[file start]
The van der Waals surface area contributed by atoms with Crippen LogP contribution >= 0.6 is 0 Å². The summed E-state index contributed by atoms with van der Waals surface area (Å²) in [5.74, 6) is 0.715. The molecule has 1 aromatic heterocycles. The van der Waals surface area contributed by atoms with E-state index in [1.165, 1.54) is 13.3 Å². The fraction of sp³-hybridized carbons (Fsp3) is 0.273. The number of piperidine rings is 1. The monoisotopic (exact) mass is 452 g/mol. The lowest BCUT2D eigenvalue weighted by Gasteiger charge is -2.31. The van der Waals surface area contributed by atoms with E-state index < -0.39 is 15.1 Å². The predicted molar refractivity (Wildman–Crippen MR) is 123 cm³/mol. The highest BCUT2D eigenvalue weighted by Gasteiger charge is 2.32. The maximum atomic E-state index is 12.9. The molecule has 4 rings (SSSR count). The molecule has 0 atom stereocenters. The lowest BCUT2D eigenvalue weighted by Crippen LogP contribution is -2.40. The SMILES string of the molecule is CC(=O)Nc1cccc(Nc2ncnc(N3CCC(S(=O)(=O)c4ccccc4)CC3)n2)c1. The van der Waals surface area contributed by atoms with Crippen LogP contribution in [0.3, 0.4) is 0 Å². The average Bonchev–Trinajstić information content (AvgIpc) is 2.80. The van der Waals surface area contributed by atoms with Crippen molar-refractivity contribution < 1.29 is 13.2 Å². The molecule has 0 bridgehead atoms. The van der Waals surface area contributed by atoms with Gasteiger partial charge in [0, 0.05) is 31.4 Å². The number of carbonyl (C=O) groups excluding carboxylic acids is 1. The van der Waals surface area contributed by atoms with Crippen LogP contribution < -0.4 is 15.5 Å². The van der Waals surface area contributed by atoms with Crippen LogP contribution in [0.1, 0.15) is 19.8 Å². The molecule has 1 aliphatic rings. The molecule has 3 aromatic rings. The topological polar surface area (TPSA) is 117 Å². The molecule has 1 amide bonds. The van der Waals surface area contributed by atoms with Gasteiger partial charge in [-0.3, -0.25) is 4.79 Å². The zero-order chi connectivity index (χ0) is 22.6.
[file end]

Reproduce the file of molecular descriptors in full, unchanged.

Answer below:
The van der Waals surface area contributed by atoms with Crippen LogP contribution >= 0.6 is 0 Å². The summed E-state index contributed by atoms with van der Waals surface area (Å²) in [5.74, 6) is 0.715. The molecule has 1 aromatic heterocycles. The van der Waals surface area contributed by atoms with E-state index in [1.165, 1.54) is 13.3 Å². The fraction of sp³-hybridized carbons (Fsp3) is 0.273. The number of piperidine rings is 1. The monoisotopic (exact) mass is 452 g/mol. The lowest BCUT2D eigenvalue weighted by Gasteiger charge is -2.31. The van der Waals surface area contributed by atoms with E-state index < -0.39 is 15.1 Å². The predicted molar refractivity (Wildman–Crippen MR) is 123 cm³/mol. The highest BCUT2D eigenvalue weighted by Gasteiger charge is 2.32. The maximum atomic E-state index is 12.9. The molecule has 4 rings (SSSR count). The molecule has 0 atom stereocenters. The lowest BCUT2D eigenvalue weighted by Crippen LogP contribution is -2.40. The SMILES string of the molecule is CC(=O)Nc1cccc(Nc2ncnc(N3CCC(S(=O)(=O)c4ccccc4)CC3)n2)c1. The van der Waals surface area contributed by atoms with Crippen LogP contribution in [0.3, 0.4) is 0 Å². The average Bonchev–Trinajstić information content (AvgIpc) is 2.80. The van der Waals surface area contributed by atoms with Crippen molar-refractivity contribution < 1.29 is 13.2 Å². The molecule has 0 bridgehead atoms. The van der Waals surface area contributed by atoms with Gasteiger partial charge in [0, 0.05) is 31.4 Å². The number of carbonyl (C=O) groups excluding carboxylic acids is 1. The van der Waals surface area contributed by atoms with Crippen LogP contribution < -0.4 is 15.5 Å². The van der Waals surface area contributed by atoms with Crippen LogP contribution in [0.1, 0.15) is 19.8 Å². The molecule has 1 aliphatic rings. The molecule has 3 aromatic rings. The topological polar surface area (TPSA) is 117 Å². The molecule has 1 amide bonds. The van der Waals surface area contributed by atoms with Gasteiger partial charge in [-0.3, -0.25) is 4.79 Å². The zero-order chi connectivity index (χ0) is 22.6.